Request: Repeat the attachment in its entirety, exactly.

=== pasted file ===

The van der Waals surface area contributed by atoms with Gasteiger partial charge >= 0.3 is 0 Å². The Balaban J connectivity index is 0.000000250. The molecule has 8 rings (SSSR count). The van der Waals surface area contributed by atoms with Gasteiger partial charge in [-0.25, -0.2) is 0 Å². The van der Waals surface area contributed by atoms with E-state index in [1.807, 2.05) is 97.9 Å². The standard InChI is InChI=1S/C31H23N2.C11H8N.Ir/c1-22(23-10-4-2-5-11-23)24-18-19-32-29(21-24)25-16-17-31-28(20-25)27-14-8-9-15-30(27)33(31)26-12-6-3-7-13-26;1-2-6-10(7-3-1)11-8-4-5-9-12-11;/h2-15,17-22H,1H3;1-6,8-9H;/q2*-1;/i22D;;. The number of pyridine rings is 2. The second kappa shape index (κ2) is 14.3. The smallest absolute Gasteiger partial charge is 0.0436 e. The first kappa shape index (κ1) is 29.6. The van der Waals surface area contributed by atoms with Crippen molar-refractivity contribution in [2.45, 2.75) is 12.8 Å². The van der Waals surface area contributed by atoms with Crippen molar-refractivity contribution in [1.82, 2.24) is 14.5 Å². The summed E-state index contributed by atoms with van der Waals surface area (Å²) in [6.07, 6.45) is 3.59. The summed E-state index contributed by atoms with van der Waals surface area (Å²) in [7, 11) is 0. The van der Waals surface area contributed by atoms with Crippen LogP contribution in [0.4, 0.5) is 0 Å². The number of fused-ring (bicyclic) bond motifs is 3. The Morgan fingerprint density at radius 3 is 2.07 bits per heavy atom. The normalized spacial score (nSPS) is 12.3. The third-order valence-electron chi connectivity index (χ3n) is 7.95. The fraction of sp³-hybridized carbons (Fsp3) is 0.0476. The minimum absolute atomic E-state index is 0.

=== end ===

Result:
The van der Waals surface area contributed by atoms with Gasteiger partial charge >= 0.3 is 0 Å². The Balaban J connectivity index is 0.000000250. The molecule has 8 rings (SSSR count). The van der Waals surface area contributed by atoms with Gasteiger partial charge in [-0.25, -0.2) is 0 Å². The van der Waals surface area contributed by atoms with E-state index in [1.807, 2.05) is 97.9 Å². The standard InChI is InChI=1S/C31H23N2.C11H8N.Ir/c1-22(23-10-4-2-5-11-23)24-18-19-32-29(21-24)25-16-17-31-28(20-25)27-14-8-9-15-30(27)33(31)26-12-6-3-7-13-26;1-2-6-10(7-3-1)11-8-4-5-9-12-11;/h2-15,17-22H,1H3;1-6,8-9H;/q2*-1;/i22D;;. The number of pyridine rings is 2. The second kappa shape index (κ2) is 14.3. The smallest absolute Gasteiger partial charge is 0.0436 e. The first kappa shape index (κ1) is 29.6. The van der Waals surface area contributed by atoms with Crippen molar-refractivity contribution in [2.45, 2.75) is 12.8 Å². The van der Waals surface area contributed by atoms with Crippen molar-refractivity contribution in [1.82, 2.24) is 14.5 Å². The summed E-state index contributed by atoms with van der Waals surface area (Å²) in [6.07, 6.45) is 3.59. The summed E-state index contributed by atoms with van der Waals surface area (Å²) in [7, 11) is 0. The van der Waals surface area contributed by atoms with Crippen LogP contribution in [0.4, 0.5) is 0 Å². The number of fused-ring (bicyclic) bond motifs is 3. The Morgan fingerprint density at radius 3 is 2.07 bits per heavy atom. The normalized spacial score (nSPS) is 12.3. The third-order valence-electron chi connectivity index (χ3n) is 7.95. The fraction of sp³-hybridized carbons (Fsp3) is 0.0476. The minimum absolute atomic E-state index is 0.